Hope Vision 1 LED review

Hope Vision One LED

Hope Vision One LED

This is a review of the Hope Vision 1 LED. It is not the most powerful front light available, it seems to be overpriced, it switches off without warning, its quick-release clamp has a number of detractors, and some have called the light ugly. So why should you have one?

Hope Vision 1 LED with Altura Orkney bar bag and KlickFix MulticlipHope Vision 1 LED with helmet mount

Attached to a KlickFix Multiclip; mounted on a helmet with the hook and loop fasteners supplied

The Hope Vision 1 LED is very bright (240 lumens on max) with a white light and good beam pattern, if a little on the narrow side. It's only on tight corners that the relative narrowness of the beam becomes a slight concern, but – given that it it does not dim and will switch off suddenly when there is insufficient power – it has provided confidence on all the unlit roads I've ridden on. Often these have been at speeds much faster than would have been possible with my older lights. (I get just under three hours on max power with Duracell Supreme Ni-MH 2450 mAh rechargeable batteries.)

The light has a stated weight of 110 grammes. However, that figure is made considerably greater with the addition of batteries. Four AA 2700mAH Ni-MH batteries (recommended by Hope) are heavier than the light and bracket combined. Although I didn't find the weight too troublesome when fastened to my helmet I didn't use the light for extended periods. To go by the comments of the majority of reviews the consensus seems to be that the Hope Vision 1 LED is too heavy as a helmet light.

Hope Vision One LED

Hope Vision 1 LED with 25.4mm "handlebar sleeves" fitted. Inserting them in to the holes in the quick release clamp is rather like trying to get a cat in to a basket for the second trip to the vets

The quick release bracket divides reviewers of this light. Allowing for the fact that if you have bikes with standard and oversize handlebars you will have to fit a shim of some sort on your narrower bars (you have to fit either the standard or oversize handlebar sleeves), I see the quick release clamp as a positive thing; if like me you have five or so bikes it saves having to buy four more mounting brackets. The clamp – with its reassuringly sturdy brass bolt – easily unclips and if you only use one style of handlebar there is no need to even turn the lever clamp once it has been set up correctly (see this You Tube video made by someone in response to grumbles about the bracket). The reason the light and quick release clamp come off the bike as one unit is that the two are held together by an M5 x 12mm bolt with a small rubber 'O' ring between them. This gives a stated maximum of 20 degrees of horizontal adjustment, but be aware that the bolt will need to be tightened firmly or it may soon become loose. Good luck with getting those rubber bungs in place.

Hope Vision 1 LED LowHope Vision 1 LED Medium

Hope Vision 1 LED MaxHope Vision 1 LED High

Clockwise from top left: Low; Medium; High: Max. The difference between the last two settings is not so great as the others. One more press on the rubber dome button triggers the flash mode

Hope Technology promote their claim that the gear they sell is made in Britain. You can watch this promotional tour of their new factory to see how their CNC machined gear is produced in Barnsoldwick. The same cannot be said of the weakest link in the Hope Vision 1 LED – the battery holder. It's made in Taiwan and is nowhere near as robust as the rest of the light. Some reviewers have complained about this and the fact that there is no locating groove to make sure that the battery holder is in the correct position. In practice it only takes a few attempts to get the holder in to the body of the light. If the beam is angled down (recommended) the plastic holder should fall in to place – there should be no need to force it in to position, even allowing for the marginally thicker girth of rechargable batteries that most users will want to fit.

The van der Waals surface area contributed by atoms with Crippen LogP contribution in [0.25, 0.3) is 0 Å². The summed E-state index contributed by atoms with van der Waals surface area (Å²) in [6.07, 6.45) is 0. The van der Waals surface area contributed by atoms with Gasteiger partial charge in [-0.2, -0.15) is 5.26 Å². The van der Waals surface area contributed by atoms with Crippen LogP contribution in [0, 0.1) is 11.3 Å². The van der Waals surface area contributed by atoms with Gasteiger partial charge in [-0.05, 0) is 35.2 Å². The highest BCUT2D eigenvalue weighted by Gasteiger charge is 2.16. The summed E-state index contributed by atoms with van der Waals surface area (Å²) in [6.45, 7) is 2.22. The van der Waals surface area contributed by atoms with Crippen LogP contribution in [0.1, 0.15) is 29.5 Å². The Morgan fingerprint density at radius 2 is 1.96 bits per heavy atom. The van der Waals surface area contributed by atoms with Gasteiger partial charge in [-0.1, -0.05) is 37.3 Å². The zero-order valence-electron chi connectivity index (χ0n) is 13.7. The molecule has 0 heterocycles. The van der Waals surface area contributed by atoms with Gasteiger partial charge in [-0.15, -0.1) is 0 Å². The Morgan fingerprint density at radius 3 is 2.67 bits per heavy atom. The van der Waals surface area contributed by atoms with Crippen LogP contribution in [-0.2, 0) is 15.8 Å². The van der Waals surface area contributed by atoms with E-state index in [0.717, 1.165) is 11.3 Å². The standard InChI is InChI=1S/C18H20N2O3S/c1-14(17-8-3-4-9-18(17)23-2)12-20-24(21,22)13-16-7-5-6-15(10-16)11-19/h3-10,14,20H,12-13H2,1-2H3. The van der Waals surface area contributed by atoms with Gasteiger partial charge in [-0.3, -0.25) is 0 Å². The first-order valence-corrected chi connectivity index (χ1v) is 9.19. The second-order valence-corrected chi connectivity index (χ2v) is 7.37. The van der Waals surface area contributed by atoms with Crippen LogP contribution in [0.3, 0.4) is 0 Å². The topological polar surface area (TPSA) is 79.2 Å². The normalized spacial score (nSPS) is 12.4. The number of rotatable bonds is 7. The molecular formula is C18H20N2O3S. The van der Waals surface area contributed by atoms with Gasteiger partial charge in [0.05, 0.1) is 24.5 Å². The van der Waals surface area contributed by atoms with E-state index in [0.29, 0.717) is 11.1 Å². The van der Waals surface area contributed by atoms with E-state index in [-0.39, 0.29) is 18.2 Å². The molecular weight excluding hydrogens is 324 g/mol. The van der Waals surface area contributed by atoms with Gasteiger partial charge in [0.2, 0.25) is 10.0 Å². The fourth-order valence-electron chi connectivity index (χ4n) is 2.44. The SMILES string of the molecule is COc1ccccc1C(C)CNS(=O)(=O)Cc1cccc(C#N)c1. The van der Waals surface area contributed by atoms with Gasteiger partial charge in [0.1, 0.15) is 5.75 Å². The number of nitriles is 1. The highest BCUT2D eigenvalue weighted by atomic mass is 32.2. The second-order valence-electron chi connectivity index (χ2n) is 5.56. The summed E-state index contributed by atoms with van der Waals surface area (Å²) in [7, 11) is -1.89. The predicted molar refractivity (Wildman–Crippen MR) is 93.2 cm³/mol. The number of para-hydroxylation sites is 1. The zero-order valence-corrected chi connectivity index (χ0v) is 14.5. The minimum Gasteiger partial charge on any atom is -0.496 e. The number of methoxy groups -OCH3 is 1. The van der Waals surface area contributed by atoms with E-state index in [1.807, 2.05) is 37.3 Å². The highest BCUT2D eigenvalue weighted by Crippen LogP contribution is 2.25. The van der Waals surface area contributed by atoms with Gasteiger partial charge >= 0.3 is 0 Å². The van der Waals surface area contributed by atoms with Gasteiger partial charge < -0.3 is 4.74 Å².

Unlike the other lights I own the Hope Vision 1 LED does not display a white light to the side for other road users approaching from left or right (it is consequently the shortest of the four front lights I own, and explains its stubby appearance). This perhaps reflects the company's main market of off-road cyclists. There has been some discussion on cycling forums on whether lights like these – and especially more powerful ones – are even legal on UK streets. Some, such as this one, don't have a beam cut-off at the top of the light. This is not required or even desirable off road, but unless the light is angled down considerably it may easily dazzle other road users.

Hope Vision One LED size comparison

Size comparision, clockwise from top left:
Cateye HL-EL320; RSP Night Burst LED; Cateye HL-EL510; Hope Vision One LED

A feature of the Hope Vision One LED is that it will switch off when there is no longer enough charge in the batteries to power the light at that particular setting. This is bad enough out on a country road, but in an urban setting you may be riding without a front light for some time before you realise. Perhaps you may have an ancilliary light permanently on (after all, I imagine few cyclists would buy this as part of their starter kit), but that rather defeats the object of having such a bright light up front. One of the symbols on the instructions for the Hope Vision LED 1 illustrates what is meant by this "regulated light output". It looks a bit like the path of someone travelling along the flat and suddenly falling off the edge of a cliff. Which is something that particularly unfortunate cyclists may find themselves doing if a brightly illuminated night time ride turns pitch black without warning. You do get further run time on a lower setting if the light turns off from a higher setting, but you have to manually switch on to the first and lowest setting for this to happen. It takes a few seconds. I keep a spare battery holder (and a spare spare from Maplin, £1.19) loaded with a fresh set of rechargeable batteries just in case.